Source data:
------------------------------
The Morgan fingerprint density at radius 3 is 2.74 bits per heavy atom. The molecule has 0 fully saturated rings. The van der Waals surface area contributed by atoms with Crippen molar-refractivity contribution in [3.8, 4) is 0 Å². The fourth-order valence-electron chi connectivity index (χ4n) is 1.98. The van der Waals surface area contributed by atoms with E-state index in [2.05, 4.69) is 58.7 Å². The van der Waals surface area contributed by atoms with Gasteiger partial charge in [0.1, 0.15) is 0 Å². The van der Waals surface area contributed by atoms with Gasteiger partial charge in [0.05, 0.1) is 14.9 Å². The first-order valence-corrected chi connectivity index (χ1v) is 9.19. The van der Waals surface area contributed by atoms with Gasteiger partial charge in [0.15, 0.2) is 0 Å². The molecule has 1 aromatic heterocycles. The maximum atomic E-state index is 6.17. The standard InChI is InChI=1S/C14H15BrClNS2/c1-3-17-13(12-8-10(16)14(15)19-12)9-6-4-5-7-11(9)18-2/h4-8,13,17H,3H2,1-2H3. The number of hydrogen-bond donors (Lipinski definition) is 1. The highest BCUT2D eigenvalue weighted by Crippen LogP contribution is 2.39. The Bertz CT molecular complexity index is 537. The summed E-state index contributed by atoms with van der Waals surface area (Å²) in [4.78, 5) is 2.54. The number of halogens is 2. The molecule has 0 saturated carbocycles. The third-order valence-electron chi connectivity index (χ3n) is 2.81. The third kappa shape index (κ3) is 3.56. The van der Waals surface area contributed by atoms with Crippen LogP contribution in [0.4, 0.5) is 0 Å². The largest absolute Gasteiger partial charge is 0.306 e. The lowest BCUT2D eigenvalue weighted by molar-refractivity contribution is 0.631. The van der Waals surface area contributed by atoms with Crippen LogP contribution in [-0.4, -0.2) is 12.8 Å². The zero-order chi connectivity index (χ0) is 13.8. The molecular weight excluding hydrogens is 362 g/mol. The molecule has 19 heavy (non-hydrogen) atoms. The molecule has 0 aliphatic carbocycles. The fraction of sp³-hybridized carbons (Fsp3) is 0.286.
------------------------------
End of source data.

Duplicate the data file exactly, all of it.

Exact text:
The Morgan fingerprint density at radius 3 is 2.74 bits per heavy atom. The molecule has 0 fully saturated rings. The van der Waals surface area contributed by atoms with Crippen molar-refractivity contribution in [3.8, 4) is 0 Å². The fourth-order valence-electron chi connectivity index (χ4n) is 1.98. The van der Waals surface area contributed by atoms with E-state index in [2.05, 4.69) is 58.7 Å². The van der Waals surface area contributed by atoms with Gasteiger partial charge in [0.1, 0.15) is 0 Å². The van der Waals surface area contributed by atoms with Gasteiger partial charge in [0.05, 0.1) is 14.9 Å². The first-order valence-corrected chi connectivity index (χ1v) is 9.19. The van der Waals surface area contributed by atoms with Gasteiger partial charge in [0.15, 0.2) is 0 Å². The molecule has 1 aromatic heterocycles. The maximum atomic E-state index is 6.17. The standard InChI is InChI=1S/C14H15BrClNS2/c1-3-17-13(12-8-10(16)14(15)19-12)9-6-4-5-7-11(9)18-2/h4-8,13,17H,3H2,1-2H3. The number of hydrogen-bond donors (Lipinski definition) is 1. The highest BCUT2D eigenvalue weighted by Crippen LogP contribution is 2.39. The Bertz CT molecular complexity index is 537. The summed E-state index contributed by atoms with van der Waals surface area (Å²) in [4.78, 5) is 2.54. The number of halogens is 2. The molecule has 0 saturated carbocycles. The third-order valence-electron chi connectivity index (χ3n) is 2.81. The third kappa shape index (κ3) is 3.56. The van der Waals surface area contributed by atoms with Crippen LogP contribution in [0.4, 0.5) is 0 Å². The largest absolute Gasteiger partial charge is 0.306 e. The lowest BCUT2D eigenvalue weighted by molar-refractivity contribution is 0.631. The van der Waals surface area contributed by atoms with Crippen LogP contribution in [-0.4, -0.2) is 12.8 Å². The zero-order chi connectivity index (χ0) is 13.8. The molecular weight excluding hydrogens is 362 g/mol. The molecule has 19 heavy (non-hydrogen) atoms. The molecule has 0 aliphatic carbocycles. The fraction of sp³-hybridized carbons (Fsp3) is 0.286.